Preparation Through Modeling

Modeling is based on Bandura's (1977) social learning theory, which asserts that individuals learn by observing the behaviors of others and outcomes of these behaviors. Through modeling, the child may be introduced to a peer who has already gone through the same medical event and can demonstrate effective coping skills. Modeling can also be provided either through watching a film or by witnessing another child going through the same planned procedure. The effectiveness of modeling appears to be enhanced when the model is of similar age and ethnicity to the patient (Melamed et al. 1976). Modeling is likely to be particularly useful with younger children who are better able to absorb visible demonstrations of the information rather than spoken explanations (Jaaniste et al. 2007).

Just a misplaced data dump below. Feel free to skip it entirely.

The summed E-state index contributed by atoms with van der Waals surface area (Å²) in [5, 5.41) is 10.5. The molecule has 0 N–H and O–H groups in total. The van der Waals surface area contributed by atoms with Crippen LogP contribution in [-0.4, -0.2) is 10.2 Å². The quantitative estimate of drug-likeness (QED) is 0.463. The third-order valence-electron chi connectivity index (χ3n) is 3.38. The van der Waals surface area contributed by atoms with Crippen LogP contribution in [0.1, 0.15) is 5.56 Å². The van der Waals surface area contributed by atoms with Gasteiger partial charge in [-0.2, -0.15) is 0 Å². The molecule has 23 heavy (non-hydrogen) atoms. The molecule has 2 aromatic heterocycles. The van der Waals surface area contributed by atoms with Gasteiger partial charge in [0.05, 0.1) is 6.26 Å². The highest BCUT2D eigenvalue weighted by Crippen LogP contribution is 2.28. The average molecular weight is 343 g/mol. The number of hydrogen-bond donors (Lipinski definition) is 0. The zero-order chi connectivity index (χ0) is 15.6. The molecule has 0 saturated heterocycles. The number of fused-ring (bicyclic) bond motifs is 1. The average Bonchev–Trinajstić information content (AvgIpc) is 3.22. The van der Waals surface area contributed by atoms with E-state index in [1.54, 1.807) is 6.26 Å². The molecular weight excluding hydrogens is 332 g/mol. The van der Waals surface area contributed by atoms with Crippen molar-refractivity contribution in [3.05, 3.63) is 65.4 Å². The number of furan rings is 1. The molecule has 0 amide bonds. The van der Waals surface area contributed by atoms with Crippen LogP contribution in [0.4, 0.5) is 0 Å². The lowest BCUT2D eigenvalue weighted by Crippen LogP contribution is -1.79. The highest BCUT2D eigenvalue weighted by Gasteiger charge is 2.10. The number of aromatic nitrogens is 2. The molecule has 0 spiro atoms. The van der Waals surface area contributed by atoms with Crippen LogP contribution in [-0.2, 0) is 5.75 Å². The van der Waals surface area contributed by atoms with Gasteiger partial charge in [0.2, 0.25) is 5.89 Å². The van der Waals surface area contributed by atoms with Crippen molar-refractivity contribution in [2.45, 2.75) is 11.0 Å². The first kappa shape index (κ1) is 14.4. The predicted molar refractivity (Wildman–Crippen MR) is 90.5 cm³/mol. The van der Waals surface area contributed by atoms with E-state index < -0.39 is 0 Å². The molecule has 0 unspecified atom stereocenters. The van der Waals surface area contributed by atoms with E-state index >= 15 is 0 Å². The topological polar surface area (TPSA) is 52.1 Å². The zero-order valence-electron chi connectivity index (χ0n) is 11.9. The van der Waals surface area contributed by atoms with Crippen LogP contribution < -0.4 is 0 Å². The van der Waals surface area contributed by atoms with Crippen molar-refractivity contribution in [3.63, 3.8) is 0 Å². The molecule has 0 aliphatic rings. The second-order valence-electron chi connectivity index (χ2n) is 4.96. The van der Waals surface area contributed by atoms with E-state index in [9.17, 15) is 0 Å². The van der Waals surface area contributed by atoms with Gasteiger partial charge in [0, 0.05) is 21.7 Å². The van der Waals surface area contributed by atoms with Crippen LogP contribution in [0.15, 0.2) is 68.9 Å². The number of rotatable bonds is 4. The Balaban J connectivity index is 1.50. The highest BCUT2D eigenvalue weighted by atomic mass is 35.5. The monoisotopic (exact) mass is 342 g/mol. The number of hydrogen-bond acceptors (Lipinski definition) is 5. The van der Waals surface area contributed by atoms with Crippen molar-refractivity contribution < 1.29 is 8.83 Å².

Although filmed modeling can be of great benefit, it is not uncommon for children to display increased anxiety subsequent to watching a preparation film. In a study examining the use of filmed modeling to prepare children for surgery, Melamed and Siegal (1975) found a significant increase in anxiety after the children watched the film. The anxiety significantly decreased, however, following a thorough interactive preparation session conducted by hospital staff. This finding suggests that film modeling should be viewed as a supplement to live interactive preparation that provides emotional support and verbal explanations. Merely watching a film does not provide the child with the active involvement that is necessary for promoting learning and memory.

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